|Science & Medicine||78|
Point of Inquiry is the Center for Inquiry's flagship podcast, where the brightest minds of our time sound off on all the things you're not supposed to talk about at the dinner table: science, religion, and politics. Guests have included Brian Greene, Susan Jacoby, Richard Dawkins, Ann Druyan, Neil deGrasse Tyson, Eugenie Scott, Adam Savage, Bill Nye, and Francis Collins. Point of Inquiry is produced at the Center for Inquiry in Amherst, N.Y.
December 5th, 2011
Episode 310 of 565 episodes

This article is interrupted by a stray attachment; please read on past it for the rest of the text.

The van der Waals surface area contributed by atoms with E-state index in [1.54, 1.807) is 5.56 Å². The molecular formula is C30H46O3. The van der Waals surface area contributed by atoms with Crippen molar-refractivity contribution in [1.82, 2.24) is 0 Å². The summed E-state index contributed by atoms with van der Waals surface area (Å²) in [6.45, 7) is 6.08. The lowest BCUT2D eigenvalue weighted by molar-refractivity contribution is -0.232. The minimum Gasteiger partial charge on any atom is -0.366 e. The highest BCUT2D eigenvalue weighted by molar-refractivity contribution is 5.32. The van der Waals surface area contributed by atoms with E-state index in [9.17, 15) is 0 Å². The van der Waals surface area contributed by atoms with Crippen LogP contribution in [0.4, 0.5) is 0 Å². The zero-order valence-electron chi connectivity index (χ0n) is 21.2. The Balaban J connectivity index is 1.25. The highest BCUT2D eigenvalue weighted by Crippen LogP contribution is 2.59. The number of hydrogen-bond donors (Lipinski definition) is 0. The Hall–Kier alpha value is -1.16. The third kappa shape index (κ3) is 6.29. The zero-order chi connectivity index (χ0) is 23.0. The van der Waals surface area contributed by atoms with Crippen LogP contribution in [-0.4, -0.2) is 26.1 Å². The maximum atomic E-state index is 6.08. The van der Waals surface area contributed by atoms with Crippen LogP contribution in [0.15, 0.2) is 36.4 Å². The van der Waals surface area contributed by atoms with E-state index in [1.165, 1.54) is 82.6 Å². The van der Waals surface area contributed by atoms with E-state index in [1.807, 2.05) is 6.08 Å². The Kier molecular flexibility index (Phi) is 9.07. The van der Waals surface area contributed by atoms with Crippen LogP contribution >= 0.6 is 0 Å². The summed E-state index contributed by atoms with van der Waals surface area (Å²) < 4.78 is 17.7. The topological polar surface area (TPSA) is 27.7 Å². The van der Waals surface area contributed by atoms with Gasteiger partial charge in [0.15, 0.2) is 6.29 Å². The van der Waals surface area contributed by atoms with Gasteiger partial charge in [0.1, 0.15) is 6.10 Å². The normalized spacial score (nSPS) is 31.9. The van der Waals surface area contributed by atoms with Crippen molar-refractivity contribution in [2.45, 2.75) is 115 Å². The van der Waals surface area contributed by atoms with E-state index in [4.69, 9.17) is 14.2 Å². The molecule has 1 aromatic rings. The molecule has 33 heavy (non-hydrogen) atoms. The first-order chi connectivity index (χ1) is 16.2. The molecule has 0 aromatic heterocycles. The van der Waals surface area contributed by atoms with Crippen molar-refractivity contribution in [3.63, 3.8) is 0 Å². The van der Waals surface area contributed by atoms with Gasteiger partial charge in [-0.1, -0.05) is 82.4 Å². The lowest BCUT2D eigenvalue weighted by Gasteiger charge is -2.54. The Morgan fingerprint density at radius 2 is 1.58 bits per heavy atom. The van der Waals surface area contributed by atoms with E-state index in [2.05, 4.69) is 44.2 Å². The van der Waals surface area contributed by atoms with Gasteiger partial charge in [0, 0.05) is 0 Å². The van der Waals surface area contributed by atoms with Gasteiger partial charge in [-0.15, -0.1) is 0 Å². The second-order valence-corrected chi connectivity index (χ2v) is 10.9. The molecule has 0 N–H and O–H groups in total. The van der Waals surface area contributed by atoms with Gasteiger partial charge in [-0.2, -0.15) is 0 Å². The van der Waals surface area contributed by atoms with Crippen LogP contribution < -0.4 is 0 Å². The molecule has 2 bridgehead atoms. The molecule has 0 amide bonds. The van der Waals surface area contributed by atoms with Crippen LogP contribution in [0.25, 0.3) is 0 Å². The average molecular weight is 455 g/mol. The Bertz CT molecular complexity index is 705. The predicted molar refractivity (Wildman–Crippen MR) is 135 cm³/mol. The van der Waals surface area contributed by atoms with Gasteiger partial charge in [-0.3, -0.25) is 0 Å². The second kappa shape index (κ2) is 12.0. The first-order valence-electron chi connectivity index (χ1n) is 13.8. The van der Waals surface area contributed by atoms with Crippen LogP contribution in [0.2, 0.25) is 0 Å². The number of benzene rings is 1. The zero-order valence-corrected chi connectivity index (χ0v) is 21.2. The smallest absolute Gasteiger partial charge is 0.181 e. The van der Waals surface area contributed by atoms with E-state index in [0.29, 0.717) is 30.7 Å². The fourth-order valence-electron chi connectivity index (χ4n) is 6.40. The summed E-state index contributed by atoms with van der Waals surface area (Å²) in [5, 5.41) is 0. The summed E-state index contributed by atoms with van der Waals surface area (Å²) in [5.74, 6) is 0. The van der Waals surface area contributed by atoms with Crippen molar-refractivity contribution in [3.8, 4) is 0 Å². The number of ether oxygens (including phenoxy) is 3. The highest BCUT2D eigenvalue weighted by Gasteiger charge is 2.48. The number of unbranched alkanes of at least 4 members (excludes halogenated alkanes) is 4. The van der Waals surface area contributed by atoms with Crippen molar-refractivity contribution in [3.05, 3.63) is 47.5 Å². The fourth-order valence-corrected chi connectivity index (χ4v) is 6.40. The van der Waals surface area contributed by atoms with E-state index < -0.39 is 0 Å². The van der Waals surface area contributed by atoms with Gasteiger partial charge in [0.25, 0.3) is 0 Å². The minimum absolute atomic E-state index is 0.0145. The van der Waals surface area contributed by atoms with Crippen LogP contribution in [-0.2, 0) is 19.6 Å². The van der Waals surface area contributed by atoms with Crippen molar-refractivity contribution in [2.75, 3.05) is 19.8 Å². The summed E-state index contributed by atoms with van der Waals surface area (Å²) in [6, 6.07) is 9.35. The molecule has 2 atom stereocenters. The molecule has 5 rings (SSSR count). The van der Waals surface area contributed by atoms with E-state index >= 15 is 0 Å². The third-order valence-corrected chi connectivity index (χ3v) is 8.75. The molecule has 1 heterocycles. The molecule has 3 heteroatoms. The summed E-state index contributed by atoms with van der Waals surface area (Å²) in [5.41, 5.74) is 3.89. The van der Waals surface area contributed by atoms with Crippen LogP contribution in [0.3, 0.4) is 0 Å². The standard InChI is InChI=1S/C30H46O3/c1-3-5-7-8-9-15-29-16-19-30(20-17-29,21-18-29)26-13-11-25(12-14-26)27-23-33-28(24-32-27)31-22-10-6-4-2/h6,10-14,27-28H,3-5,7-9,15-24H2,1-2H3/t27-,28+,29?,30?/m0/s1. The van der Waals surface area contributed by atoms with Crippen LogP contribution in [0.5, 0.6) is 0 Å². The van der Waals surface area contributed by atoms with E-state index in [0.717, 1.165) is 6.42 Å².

Host: Chris Mooney Over the last decade, there have been many calls in the secular community for increased criticism of religion, and increased activism to help loosen its grip on the public. But what if the human brain itself is aligned against that endeavor? That's the argument made by cognitive scientist Robert McCauley in his new book, Why Religion is Natural and Science is Not. In it, he lays out a cognitive theory about why our minds, from a very early state of development, seem predisposed toward religious belief—and not predisposed towards the difficult explanations and understandings that science offers. If McCauley is right, spreading secularism and critical thinking may always be a difficult battle—although one no less worthy of undertaking. Dr. McCauley is University Professor and Director of the Center for Mind, Brain, and Culture at Emory University. He is also the author of Rethinking Religion and Bringing Ritual to Mind.
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